The reason for the failure of SVD to separate the signals is that it constrains both the modulation envelopes and cyclet profiles to be uncorrelated, or dissimilar. This is inherent in the SVD methodology as it is a second order decorrelation method, which is intended to remove all similarities between signal pairs in a set of signals. Mathematically, this means that the decomposed vectors are made orthogonal. In many real signals, either the envelopes or cyclet profiles (as in this example) will be similar (correlated) and so a solution that makes them dissimilar will not succeed in separating them. SVD also carries out a normalisation process, which forces normalised signals in the set to have the same power level. Singular values contained in the matrix λ reflect relative power levels and so allows their detection. It is important to note that, although the cyclet profiles are correlated, they do still need to be different for SVD to decompose the matrix X.
SVD does however generally provide some indication of the number of source signals in the composite signal. At step 72, shown in
In summary therefore, period SVD, when applied to the problem of concern to this invention, first enables the correct period of component signals to be determined. Secondly, when the decomposed values of the correctly-partitioned matrix X are retrieved, it enables the singular values to be used to determine whether more than one periodic signal with this period is present in the composite.
Despite the inability of SVD to separate signals of the same period, it has been discovered that SVD does provide an initial basis for their separation. The SVD in fact produces linear combinations of the cyclets c1, c2, c3, whichever combinations comprise orthogonal vectors. The goal of the third stage 64 of BPM is therefore to recover the actual cyclets and their envelopes from these combinations.
Referring once again to
At the third stage 64, Independent Component Analysis (ICA) is performed on the decomposed U and V matrices. ICA is again an analytical technique that is known from the prior art of BSS. BSS describes a process of extracting individual signals emitted by a number of statistically independent sources from some linear combination received at an array of sensors. At the heart of ICA is its assumption that the combined sources are statistically independent. To date, ICA has almost exclusively been applied to spatial problems: typically the separation of signals from multiple sources received at multiple sensors. A further assumption of ICA is that the signal combination mechanism is linear, instantaneous and time-invariant. If these assumptions hold then the time-domain partitioning described above creates a mixing model that is analogous to the spatial-domain multiple sensor case. This third stage 64 of BPM is based on a novel application of ICA to a time domain problem: a time sequence of data collected at a single sensor. In the prior art, ICA has not been applied to single-sensor period estimation problems.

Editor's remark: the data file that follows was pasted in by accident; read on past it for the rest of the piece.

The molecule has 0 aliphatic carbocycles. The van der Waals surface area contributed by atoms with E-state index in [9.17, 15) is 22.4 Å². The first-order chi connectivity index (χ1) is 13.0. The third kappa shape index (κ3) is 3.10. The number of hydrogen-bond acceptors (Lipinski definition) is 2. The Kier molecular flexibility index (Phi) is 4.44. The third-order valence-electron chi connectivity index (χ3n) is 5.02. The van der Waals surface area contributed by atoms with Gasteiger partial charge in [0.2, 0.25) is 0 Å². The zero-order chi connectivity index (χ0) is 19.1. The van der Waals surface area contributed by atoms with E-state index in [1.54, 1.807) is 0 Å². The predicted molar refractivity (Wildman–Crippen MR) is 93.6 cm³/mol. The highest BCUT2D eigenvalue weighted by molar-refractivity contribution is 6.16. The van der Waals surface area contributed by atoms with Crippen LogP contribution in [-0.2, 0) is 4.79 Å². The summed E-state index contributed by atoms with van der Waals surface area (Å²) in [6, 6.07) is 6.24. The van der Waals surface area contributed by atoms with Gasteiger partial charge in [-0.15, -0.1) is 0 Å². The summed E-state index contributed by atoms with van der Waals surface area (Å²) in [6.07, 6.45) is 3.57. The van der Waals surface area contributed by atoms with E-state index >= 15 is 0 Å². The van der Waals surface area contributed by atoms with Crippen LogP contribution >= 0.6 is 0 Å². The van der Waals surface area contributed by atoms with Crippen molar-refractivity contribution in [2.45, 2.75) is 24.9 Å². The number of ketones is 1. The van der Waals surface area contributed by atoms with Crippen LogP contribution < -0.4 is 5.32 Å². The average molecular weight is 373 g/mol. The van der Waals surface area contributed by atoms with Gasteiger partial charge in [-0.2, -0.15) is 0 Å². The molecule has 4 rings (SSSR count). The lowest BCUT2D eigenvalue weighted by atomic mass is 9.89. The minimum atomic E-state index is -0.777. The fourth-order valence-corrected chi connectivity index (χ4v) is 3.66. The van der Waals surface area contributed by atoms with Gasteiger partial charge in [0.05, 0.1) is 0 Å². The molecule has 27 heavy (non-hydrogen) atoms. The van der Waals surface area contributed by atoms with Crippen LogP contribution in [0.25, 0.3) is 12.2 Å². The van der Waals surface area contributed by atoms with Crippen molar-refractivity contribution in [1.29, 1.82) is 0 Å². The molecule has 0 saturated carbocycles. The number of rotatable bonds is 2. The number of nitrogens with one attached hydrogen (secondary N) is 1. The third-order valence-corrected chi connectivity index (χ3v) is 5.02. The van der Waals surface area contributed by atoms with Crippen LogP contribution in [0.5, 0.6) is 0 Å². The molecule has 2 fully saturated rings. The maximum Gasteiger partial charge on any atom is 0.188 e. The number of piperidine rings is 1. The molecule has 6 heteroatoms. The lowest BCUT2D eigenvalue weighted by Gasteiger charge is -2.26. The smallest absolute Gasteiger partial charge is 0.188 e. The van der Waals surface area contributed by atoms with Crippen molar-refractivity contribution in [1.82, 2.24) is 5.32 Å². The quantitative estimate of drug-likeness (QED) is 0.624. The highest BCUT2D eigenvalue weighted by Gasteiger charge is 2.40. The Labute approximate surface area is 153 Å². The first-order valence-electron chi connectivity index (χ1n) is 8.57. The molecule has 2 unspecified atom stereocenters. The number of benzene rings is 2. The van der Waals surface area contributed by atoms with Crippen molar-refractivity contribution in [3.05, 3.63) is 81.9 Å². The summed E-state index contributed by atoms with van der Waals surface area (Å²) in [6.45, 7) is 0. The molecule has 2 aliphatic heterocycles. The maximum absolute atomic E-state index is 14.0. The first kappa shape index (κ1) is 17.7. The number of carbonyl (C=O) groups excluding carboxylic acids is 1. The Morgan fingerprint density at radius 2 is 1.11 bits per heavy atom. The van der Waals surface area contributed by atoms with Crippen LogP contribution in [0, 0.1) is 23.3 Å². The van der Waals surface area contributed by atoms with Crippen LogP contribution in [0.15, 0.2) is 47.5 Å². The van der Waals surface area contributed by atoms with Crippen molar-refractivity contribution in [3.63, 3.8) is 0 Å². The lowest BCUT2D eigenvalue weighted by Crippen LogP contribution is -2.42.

As ICA is based on an assumption of statistical independence, it is important to analyse a property of the composite signal that, as far as possible, exhibits statistical independence. A first step 76 of the ICA stage 64 of BPM is therefore to determine whether it is the modulation envelope waveforms ai or cyclet profiles c1 that are statistically independent. In most applications it is envisaged that one skilled in the art of signal analysis will know this in advance. In the case of machine condition monitoring it is most likely that the envelopes are more independent: components of machinery rotating at the same speed are likely to have similar cyclet profiles, but what they connect or interact with (the source of the modulation) will depend on where a particular component is within the assembly. Similarly, if multiple speech signals are carried in a single communications channel, the “acoustic” envelopes are unlikely to be correlated. On the other hand, in sonar applications, for example, in which a sonar pulse is corrupted by a multi-path signal, it is the cyclets that are more likely to be statistically independent. Since sonar can make use of narrow pulses then any time delay is likely to separate a pulse and its multi-path equivalent, which will therefore not overlap in the time domain. That is, the pulses will comprise cyclets with independent shapes in the time domain. Without independent knowledge of the shapes or delays, the signals of period p will appear to be one signal. In addition, the statistics of multi-path environments can change quickly and so only a few cyclet repeats would satisfy the requirement of having equal period for a valid separation.
If it is the envelopes that are statistically independent, BPM then proceeds to step 78. This assumes that the amplitudes, contained within matrix U, are related to the true independent envelopes by means of an unknown rotation R2. Mathematically, X is set at step 78 to: